Politics and the double-edged place of belief
Pinkerman, Justin James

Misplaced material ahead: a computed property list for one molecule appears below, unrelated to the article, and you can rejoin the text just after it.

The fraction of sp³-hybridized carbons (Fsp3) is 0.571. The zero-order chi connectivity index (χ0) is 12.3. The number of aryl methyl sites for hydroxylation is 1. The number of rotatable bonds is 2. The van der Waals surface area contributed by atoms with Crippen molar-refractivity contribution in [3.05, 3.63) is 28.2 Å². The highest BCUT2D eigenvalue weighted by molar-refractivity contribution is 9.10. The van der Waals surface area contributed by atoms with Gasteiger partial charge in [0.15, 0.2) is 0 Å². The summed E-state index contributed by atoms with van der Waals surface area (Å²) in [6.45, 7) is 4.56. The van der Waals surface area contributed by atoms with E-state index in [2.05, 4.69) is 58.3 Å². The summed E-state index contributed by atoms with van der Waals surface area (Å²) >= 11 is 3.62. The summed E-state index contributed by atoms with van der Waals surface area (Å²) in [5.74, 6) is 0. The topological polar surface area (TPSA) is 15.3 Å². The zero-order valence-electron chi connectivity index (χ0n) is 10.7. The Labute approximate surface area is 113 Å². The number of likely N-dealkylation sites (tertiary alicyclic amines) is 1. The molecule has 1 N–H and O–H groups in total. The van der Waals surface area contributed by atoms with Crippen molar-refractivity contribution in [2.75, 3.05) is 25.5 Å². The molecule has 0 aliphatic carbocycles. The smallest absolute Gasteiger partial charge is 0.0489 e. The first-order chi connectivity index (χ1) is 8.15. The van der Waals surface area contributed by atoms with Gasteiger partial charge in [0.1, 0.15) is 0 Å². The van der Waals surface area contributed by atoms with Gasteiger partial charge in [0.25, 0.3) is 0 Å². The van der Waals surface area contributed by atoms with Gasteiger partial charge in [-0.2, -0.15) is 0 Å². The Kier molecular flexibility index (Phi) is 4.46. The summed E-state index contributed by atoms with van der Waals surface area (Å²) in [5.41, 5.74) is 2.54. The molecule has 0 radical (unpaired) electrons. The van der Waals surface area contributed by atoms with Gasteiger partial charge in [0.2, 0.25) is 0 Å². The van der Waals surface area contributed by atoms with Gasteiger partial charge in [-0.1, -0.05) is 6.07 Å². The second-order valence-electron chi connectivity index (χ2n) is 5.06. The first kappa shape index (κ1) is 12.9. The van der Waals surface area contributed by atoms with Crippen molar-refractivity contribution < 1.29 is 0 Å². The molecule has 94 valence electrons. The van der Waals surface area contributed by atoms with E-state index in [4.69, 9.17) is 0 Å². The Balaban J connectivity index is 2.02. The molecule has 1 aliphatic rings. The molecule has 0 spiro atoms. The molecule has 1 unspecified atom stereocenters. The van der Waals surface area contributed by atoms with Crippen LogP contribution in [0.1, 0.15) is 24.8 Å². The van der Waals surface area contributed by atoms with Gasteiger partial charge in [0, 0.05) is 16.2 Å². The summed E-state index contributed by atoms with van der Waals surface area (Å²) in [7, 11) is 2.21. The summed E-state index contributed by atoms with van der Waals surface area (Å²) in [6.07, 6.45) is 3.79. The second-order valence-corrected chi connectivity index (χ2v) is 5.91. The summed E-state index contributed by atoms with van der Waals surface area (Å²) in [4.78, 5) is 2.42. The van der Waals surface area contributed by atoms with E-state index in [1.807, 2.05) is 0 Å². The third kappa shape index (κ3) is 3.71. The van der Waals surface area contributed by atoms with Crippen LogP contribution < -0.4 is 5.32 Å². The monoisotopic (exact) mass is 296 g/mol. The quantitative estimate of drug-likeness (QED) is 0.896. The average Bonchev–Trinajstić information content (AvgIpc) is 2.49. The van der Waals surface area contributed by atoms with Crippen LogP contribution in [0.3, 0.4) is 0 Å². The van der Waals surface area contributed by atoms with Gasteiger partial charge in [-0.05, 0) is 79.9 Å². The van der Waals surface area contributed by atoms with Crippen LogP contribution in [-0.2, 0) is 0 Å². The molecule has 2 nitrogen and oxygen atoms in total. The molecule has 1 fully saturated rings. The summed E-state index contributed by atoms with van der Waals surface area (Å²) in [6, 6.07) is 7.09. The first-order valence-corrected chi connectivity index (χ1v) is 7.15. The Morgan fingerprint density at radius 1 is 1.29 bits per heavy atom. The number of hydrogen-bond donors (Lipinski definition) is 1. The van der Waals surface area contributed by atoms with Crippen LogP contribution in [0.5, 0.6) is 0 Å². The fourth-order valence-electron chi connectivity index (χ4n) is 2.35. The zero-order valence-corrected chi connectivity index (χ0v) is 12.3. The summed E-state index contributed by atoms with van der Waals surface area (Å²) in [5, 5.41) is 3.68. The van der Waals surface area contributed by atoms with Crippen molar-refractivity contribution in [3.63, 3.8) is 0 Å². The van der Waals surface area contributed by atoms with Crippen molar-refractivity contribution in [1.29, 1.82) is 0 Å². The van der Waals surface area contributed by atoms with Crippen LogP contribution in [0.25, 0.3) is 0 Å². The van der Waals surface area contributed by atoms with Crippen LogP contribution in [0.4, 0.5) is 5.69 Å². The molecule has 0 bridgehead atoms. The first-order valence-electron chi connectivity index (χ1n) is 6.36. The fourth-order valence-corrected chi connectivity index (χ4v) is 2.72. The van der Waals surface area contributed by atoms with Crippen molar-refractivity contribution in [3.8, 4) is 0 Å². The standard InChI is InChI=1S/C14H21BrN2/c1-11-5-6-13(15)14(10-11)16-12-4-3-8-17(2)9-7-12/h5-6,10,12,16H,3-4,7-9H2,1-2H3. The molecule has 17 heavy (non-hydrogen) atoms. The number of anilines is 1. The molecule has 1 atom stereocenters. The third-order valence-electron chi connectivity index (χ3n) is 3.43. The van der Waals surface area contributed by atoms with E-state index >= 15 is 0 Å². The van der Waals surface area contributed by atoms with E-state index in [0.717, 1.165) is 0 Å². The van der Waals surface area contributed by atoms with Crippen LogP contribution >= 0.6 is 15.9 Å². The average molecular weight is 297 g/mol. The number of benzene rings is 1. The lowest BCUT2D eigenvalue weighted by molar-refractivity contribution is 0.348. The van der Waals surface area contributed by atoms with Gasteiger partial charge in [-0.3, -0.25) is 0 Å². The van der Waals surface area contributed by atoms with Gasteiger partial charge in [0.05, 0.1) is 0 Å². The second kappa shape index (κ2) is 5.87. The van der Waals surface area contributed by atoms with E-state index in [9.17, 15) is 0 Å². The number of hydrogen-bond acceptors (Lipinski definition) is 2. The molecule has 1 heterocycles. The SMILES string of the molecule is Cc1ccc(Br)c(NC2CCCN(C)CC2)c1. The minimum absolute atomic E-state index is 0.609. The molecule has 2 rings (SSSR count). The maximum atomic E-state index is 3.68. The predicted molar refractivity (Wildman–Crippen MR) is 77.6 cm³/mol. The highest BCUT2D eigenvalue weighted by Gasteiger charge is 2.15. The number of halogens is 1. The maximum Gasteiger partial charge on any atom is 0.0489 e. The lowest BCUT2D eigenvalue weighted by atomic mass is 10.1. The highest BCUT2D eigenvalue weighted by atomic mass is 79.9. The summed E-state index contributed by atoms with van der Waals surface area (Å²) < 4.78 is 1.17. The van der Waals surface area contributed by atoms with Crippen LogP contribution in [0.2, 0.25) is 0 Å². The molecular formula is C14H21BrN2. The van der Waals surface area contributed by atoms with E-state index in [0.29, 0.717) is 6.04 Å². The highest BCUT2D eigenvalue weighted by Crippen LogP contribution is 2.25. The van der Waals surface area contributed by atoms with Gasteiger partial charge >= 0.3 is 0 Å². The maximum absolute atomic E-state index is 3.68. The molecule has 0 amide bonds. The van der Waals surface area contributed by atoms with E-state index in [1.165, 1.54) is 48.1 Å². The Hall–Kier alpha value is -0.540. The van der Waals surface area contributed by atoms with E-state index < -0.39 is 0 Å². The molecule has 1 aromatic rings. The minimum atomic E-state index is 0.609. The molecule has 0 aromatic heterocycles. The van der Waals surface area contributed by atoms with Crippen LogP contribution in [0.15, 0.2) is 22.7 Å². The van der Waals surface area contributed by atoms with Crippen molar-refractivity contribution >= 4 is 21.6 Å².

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Hannah Arendt and Ralph Waldo Emerson both express alarm at the way social conformity imperils individuality and debases politics. Yet, they respond to the threat by explicating contradictory notions of political association. Arendt argues for political cooperation rooted in mutual promises whereas Emerson warns against pledging oneself to a common cause. In this paper, I argue that Emerson and Arendt’s opposing accounts of reason underlie their divergent ideals of political association. Arendt regards the lone individual as unable to reason properly, and she stresses the importance of common sense in making political judgments. Conversely, Emerson considers the solitary person able to ascertain knowledge reliably and perceives formal association as corrupting. I contend that Emerson, by incorporating belief into his theory of knowledge, better equips the individual to resist political cooption than does Arendt. However, I also insist that belief only benefits politics when used to justify resistance and not coercion.